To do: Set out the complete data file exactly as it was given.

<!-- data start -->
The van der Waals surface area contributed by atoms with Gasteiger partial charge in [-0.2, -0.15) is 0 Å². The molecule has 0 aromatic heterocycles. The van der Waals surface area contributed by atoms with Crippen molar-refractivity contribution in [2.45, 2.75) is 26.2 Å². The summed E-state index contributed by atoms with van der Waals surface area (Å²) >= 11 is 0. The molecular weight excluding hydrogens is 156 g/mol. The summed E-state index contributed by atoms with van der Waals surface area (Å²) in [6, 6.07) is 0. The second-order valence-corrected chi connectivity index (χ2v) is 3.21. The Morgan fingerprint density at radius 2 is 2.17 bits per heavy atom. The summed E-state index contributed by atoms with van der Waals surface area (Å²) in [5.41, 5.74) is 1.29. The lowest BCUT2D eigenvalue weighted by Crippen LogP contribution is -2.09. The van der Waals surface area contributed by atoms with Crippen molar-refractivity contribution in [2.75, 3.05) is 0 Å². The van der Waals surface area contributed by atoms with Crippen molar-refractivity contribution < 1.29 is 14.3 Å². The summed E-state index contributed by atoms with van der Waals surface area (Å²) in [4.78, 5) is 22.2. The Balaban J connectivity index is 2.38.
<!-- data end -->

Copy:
The van der Waals surface area contributed by atoms with Gasteiger partial charge in [-0.2, -0.15) is 0 Å². The molecule has 0 aromatic heterocycles. The van der Waals surface area contributed by atoms with Crippen molar-refractivity contribution in [2.45, 2.75) is 26.2 Å². The summed E-state index contributed by atoms with van der Waals surface area (Å²) >= 11 is 0. The molecular weight excluding hydrogens is 156 g/mol. The summed E-state index contributed by atoms with van der Waals surface area (Å²) in [6, 6.07) is 0. The second-order valence-corrected chi connectivity index (χ2v) is 3.21. The Morgan fingerprint density at radius 2 is 2.17 bits per heavy atom. The summed E-state index contributed by atoms with van der Waals surface area (Å²) in [5.41, 5.74) is 1.29. The lowest BCUT2D eigenvalue weighted by Crippen LogP contribution is -2.09. The van der Waals surface area contributed by atoms with Crippen molar-refractivity contribution in [2.75, 3.05) is 0 Å². The van der Waals surface area contributed by atoms with Crippen molar-refractivity contribution < 1.29 is 14.3 Å². The summed E-state index contributed by atoms with van der Waals surface area (Å²) in [4.78, 5) is 22.2. The Balaban J connectivity index is 2.38.